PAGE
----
How D.C. police can seize your car and hold it indefinitely

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With a hearing scheduled for Thursday on the bill — deemed the Civil Asset Forfeiture Amendment Act — and an active class-action lawsuit pending, affected government agencies have refused to comment on the current and proposed laws at length.

Since initial requests for information last year, police have declined to make anyone available to discuss the civil forfeiture process, instead requiring written information requests for procedures and protocols. Once data was received from police through a Freedom of Information Act request, the department answered basic follow-up questions but referred substantive requests about the information to the D.C. office of the attorney general.

The office declined to comment, citing the ongoing and overlapping lawsuits involving civil forfeiture cases.

The data provided by police through the public records request offers insight about the scope and nature of the department’s civil forfeiture policies in practice.

Financial benefit

Last year, the department seized 269 vehicles through the civil asset forfeiture. The majority of those vehicles — 167 — were seized in connection with drug-related offenses, most frequently possession with intent to distribute. Weapons charges also led to 32 vehicle seizures, with carrying a pistol without a license the most-cited criminal charge in those cases. Allegations as varied as a fraudulent registration, counterfeiting and driving under the influence also led to forfeiture proceedings.

The majority of those vehicles, as of March when police compiled the information, remained in police custody, with only 89 of the 269 vehicles released. In another 63 cases, bonds were paid but vehicles had not been released. Cars still being held range from a 2006 Lexus, for which a $2,500 bond was paid, to a 1997 Lincoln Continental with a $332 bond. Altogether, the department collected $34,079 in bonds paid last year.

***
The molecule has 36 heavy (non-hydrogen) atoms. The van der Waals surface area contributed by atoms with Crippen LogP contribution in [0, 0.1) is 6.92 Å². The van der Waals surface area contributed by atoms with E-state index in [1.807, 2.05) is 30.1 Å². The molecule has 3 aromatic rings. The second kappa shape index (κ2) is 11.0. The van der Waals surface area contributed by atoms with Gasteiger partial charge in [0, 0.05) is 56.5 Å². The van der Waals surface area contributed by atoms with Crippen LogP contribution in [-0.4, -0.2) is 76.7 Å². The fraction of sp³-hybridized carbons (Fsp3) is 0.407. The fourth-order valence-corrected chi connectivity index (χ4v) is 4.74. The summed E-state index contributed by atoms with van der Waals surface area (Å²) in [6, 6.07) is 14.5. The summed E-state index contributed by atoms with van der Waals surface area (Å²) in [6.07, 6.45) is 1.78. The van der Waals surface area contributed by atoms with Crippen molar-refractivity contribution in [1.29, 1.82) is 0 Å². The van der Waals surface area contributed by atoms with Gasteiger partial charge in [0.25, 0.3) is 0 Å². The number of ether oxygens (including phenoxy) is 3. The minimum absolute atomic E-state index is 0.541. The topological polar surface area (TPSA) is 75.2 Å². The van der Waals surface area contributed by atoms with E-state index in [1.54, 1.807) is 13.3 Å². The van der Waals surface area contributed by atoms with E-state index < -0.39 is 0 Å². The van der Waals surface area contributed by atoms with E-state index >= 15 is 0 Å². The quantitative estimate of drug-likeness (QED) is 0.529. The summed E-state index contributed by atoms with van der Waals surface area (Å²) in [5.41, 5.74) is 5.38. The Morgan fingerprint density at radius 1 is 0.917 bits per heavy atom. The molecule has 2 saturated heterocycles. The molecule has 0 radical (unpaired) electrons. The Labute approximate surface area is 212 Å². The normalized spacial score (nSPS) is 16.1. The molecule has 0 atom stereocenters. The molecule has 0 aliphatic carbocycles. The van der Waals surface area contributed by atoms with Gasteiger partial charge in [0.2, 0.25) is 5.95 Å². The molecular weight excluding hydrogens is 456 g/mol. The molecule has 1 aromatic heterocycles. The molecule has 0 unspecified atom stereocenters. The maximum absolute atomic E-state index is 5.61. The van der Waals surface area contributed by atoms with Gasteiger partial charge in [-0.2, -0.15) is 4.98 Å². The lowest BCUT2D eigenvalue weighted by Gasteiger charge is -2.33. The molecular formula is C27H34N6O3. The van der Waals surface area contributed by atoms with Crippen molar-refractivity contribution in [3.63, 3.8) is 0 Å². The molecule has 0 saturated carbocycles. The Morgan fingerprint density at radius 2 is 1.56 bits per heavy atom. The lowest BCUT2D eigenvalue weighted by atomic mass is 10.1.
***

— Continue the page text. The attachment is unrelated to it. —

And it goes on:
“Cars are eventually released to the owner or auctioned and in very rare occasions, retained by the department for police operations,” police spokeswoman Gwendolyn Crump said in an email.

According to the police department, none of the 269 vehicles seized last year has been sold at auction, which is how the department reaps the financial benefits of the seizures. Court documents indicate that in prior years police have collected hundreds of thousands of dollars through civil forfeiture proceedings — another point the council legislation would address.

D.C. law states that proceeds shall be used to fund police law enforcement activities and any “remaining balance” used to fund drug treatment programs. Court records state that more than $350,000 collected in fiscal 2011 was deposited in a department-run account that funds drug education and rehabilitation but gave no indication of how much was directed back to law enforcement. Ms. Crump said proceeds are currently being directed to the city’s general fund but the D.C. Council bill would put that in writing, taking away the direct financial stake that the department has in the process.

One case resolved

Ms. Moreira eventually got her car back.

After paying a bond and hearing nothing for weeks, Mr. Moreira said the family was notified in August it could retrieve it from the police department’s impound lot at Blue Plains in Southwest D.C. — after the public defender had filed a lawsuit on her behalf. The family also was refunded the bond money.

“She was really happy and she was real thankful to have it back,” said Mr. Moreira, who went to the lot to pick up the car for his mother. “She had lost hope of ever getting the car back.”

After all those months of sitting in the impound lot, the Honda needed a new battery to get running, but Mr. Moreira was eventually able to return it to his mother.

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